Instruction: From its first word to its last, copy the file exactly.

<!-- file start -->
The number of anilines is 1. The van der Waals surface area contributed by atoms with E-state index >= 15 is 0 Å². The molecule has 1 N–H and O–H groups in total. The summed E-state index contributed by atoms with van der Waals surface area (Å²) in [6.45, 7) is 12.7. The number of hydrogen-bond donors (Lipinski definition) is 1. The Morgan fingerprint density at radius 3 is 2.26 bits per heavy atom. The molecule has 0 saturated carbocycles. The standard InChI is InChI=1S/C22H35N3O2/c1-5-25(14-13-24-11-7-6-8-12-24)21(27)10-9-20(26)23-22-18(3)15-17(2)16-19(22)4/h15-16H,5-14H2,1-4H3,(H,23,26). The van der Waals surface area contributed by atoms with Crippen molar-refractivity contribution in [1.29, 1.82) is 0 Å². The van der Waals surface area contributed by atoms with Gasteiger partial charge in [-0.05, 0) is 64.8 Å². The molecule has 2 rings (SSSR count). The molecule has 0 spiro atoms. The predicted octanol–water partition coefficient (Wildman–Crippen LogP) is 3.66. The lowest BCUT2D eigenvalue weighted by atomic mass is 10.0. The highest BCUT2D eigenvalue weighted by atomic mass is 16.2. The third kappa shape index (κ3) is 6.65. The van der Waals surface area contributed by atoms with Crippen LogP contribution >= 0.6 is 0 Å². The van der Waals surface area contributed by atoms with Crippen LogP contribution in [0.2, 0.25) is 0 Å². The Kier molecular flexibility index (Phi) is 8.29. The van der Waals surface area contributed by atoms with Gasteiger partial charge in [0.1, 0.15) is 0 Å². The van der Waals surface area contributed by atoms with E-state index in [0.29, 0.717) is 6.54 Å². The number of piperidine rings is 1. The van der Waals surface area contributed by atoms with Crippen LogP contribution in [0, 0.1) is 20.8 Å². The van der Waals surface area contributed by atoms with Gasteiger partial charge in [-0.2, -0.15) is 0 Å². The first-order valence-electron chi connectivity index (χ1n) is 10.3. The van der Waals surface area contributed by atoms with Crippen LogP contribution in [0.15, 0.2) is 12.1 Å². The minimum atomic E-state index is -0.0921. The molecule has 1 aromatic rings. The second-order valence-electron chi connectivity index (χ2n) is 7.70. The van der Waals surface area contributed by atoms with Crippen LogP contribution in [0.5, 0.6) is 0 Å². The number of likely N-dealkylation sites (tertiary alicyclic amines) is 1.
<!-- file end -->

The number of anilines is 1. The van der Waals surface area contributed by atoms with E-state index >= 15 is 0 Å². The molecule has 1 N–H and O–H groups in total. The summed E-state index contributed by atoms with van der Waals surface area (Å²) in [6.45, 7) is 12.7. The number of hydrogen-bond donors (Lipinski definition) is 1. The Morgan fingerprint density at radius 3 is 2.26 bits per heavy atom. The molecule has 0 saturated carbocycles. The standard InChI is InChI=1S/C22H35N3O2/c1-5-25(14-13-24-11-7-6-8-12-24)21(27)10-9-20(26)23-22-18(3)15-17(2)16-19(22)4/h15-16H,5-14H2,1-4H3,(H,23,26). The van der Waals surface area contributed by atoms with Crippen molar-refractivity contribution in [1.29, 1.82) is 0 Å². The van der Waals surface area contributed by atoms with Gasteiger partial charge in [-0.05, 0) is 64.8 Å². The molecule has 2 rings (SSSR count). The molecule has 0 spiro atoms. The predicted octanol–water partition coefficient (Wildman–Crippen LogP) is 3.66. The lowest BCUT2D eigenvalue weighted by atomic mass is 10.0. The highest BCUT2D eigenvalue weighted by atomic mass is 16.2. The third kappa shape index (κ3) is 6.65. The van der Waals surface area contributed by atoms with Crippen LogP contribution >= 0.6 is 0 Å². The van der Waals surface area contributed by atoms with Crippen LogP contribution in [0.2, 0.25) is 0 Å². The Kier molecular flexibility index (Phi) is 8.29. The van der Waals surface area contributed by atoms with Gasteiger partial charge in [0.1, 0.15) is 0 Å². The van der Waals surface area contributed by atoms with E-state index in [0.29, 0.717) is 6.54 Å². The number of piperidine rings is 1. The van der Waals surface area contributed by atoms with Crippen LogP contribution in [0, 0.1) is 20.8 Å². The van der Waals surface area contributed by atoms with Gasteiger partial charge in [-0.2, -0.15) is 0 Å². The first-order valence-electron chi connectivity index (χ1n) is 10.3. The van der Waals surface area contributed by atoms with Crippen LogP contribution in [0.15, 0.2) is 12.1 Å². The minimum atomic E-state index is -0.0921. The molecule has 1 aromatic rings. The second-order valence-electron chi connectivity index (χ2n) is 7.70. The van der Waals surface area contributed by atoms with Crippen LogP contribution in [0.5, 0.6) is 0 Å². The number of likely N-dealkylation sites (tertiary alicyclic amines) is 1.